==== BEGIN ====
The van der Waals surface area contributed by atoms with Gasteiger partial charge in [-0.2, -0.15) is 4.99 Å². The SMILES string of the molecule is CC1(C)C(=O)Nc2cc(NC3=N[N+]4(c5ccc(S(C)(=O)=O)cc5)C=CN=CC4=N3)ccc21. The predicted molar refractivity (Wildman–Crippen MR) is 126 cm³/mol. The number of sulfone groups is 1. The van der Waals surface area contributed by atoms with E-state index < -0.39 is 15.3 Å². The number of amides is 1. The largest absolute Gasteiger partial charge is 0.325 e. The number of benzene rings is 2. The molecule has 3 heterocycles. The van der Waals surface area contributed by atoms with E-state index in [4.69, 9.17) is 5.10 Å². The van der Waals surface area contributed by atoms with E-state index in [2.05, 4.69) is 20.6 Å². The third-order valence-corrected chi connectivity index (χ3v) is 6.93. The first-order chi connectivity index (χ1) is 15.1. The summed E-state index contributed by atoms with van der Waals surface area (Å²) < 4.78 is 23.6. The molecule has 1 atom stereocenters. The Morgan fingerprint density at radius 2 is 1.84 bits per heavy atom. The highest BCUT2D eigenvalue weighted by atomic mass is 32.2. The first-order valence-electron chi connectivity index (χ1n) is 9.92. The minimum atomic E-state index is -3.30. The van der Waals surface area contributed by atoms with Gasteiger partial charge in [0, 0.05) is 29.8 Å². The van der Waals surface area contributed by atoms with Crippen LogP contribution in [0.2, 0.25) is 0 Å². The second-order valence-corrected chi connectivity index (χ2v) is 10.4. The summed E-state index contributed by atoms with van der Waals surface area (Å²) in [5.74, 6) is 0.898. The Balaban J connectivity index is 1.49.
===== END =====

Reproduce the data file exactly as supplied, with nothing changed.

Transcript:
The van der Waals surface area contributed by atoms with Gasteiger partial charge in [-0.2, -0.15) is 4.99 Å². The SMILES string of the molecule is CC1(C)C(=O)Nc2cc(NC3=N[N+]4(c5ccc(S(C)(=O)=O)cc5)C=CN=CC4=N3)ccc21. The predicted molar refractivity (Wildman–Crippen MR) is 126 cm³/mol. The number of sulfone groups is 1. The van der Waals surface area contributed by atoms with E-state index < -0.39 is 15.3 Å². The number of amides is 1. The largest absolute Gasteiger partial charge is 0.325 e. The number of benzene rings is 2. The molecule has 3 heterocycles. The van der Waals surface area contributed by atoms with E-state index in [4.69, 9.17) is 5.10 Å². The van der Waals surface area contributed by atoms with E-state index in [2.05, 4.69) is 20.6 Å². The third-order valence-corrected chi connectivity index (χ3v) is 6.93. The first-order chi connectivity index (χ1) is 15.1. The summed E-state index contributed by atoms with van der Waals surface area (Å²) < 4.78 is 23.6. The molecule has 1 atom stereocenters. The Morgan fingerprint density at radius 2 is 1.84 bits per heavy atom. The highest BCUT2D eigenvalue weighted by atomic mass is 32.2. The first-order valence-electron chi connectivity index (χ1n) is 9.92. The minimum atomic E-state index is -3.30. The van der Waals surface area contributed by atoms with Gasteiger partial charge in [0, 0.05) is 29.8 Å². The van der Waals surface area contributed by atoms with Crippen LogP contribution in [0.2, 0.25) is 0 Å². The second-order valence-corrected chi connectivity index (χ2v) is 10.4. The summed E-state index contributed by atoms with van der Waals surface area (Å²) in [5.74, 6) is 0.898. The Balaban J connectivity index is 1.49.